Baseball inspired T20, best format to sell cricket in US
T20 affords cricket its greatest opportunity to globalise. It’s impossible to sell Tests to markets like the USA, Europe, Japan and parts of Asia where cricket isn’t a tradition but there is opportunity for the short version, Ian Chappell writes.india Updated: Mar 24, 2014 01:39 IST
This week I drove to the Sydney Cricket Ground to work, but for a game played by teams of nine men. Yes, the famous ground was transformed into a baseball diamond, to host a two-game series between US major league teams, the Los Angeles Dodgers and the Arizona Diamondbacks.
This might seem sacrilege on a ground that was home to Don Bradman. However, back in 1932, when Bradman was touring North America, he met the equally famous George Herman ‘Babe’ Ruth at another sporting cathedral, Yankee Stadium. The Babe asked Bradman what impressed him about baseball and he answered; “In two hours or so the match is finished. Each batter comes up four or five times. Each afternoon’s play stands on its own. Yes, cricket could learn a lot from baseball… there is more snap and dash to baseball.”
Some seventy years on Bradman’s wishes were granted and cricket did learn a lot from baseball. They devised a game that lasts around three hours -- T20. At the same time as the Dodgers and the Diamondbacks battled at the SCG (Dodgers won 2-0), many of the best cricketers were in Bangladesh for the WT20.
Appropriately, one of cricket’s great rivalries kicked off the main draw, India defeating Pakistan. It is similar to the baseball rivalry between the Boston Red Sox and New York Yankees. One of the big attractions of T20 is that it’s more likely to involve upsets than the longer forms of the game.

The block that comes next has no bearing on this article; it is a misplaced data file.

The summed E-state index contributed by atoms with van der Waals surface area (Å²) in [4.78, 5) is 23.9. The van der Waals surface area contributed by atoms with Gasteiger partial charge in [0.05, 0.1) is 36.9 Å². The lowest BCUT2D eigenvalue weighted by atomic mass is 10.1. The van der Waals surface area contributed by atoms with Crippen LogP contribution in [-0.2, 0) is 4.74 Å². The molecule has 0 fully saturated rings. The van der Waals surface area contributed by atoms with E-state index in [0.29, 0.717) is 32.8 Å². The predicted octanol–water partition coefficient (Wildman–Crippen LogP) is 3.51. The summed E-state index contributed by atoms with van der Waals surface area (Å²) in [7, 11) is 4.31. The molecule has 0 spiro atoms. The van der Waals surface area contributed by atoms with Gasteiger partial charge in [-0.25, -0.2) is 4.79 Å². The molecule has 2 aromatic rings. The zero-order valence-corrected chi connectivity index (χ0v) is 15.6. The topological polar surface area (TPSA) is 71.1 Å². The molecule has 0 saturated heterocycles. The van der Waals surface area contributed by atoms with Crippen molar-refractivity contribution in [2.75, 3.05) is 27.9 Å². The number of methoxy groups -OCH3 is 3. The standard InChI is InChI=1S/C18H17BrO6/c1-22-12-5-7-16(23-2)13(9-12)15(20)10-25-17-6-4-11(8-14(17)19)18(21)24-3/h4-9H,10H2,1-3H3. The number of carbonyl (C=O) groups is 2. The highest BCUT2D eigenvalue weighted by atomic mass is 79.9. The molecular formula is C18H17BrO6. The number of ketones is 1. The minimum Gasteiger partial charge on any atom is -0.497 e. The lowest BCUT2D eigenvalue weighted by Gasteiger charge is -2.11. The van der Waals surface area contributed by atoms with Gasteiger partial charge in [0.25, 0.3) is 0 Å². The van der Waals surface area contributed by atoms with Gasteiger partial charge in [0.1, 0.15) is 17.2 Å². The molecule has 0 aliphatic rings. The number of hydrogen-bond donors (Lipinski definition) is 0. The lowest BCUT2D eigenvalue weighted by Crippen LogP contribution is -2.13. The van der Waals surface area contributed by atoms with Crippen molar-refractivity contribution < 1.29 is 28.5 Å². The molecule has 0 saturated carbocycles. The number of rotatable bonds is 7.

T20 also affords the game its greatest opportunity to globalise. It’s impossible to sell Tests to major markets like the USA, Europe, Japan and parts of Asia where cricket isn’t a tradition. However, there is an opportunity to have those regions embrace a short version.
So, it’s interesting to witness the development of the likes of Netherlands, Ireland, Nepal and Afghanistan as they scrap for relevance in world cricket. The one name missing from those associate nations is the USA. Their progress has been slowed by in-fighting but maybe the emergence of the fledgling American Cricket Federation will finally get the game in the USA on track.
Cricket’s hierarchy would love to welcome the USA into the main draw of a WT20. If that does eventuate, fans could witness the reverse of the transformation the SCG has undergone, at one of the legendary homes of baseball, like Yankee Stadium or Fenway Park.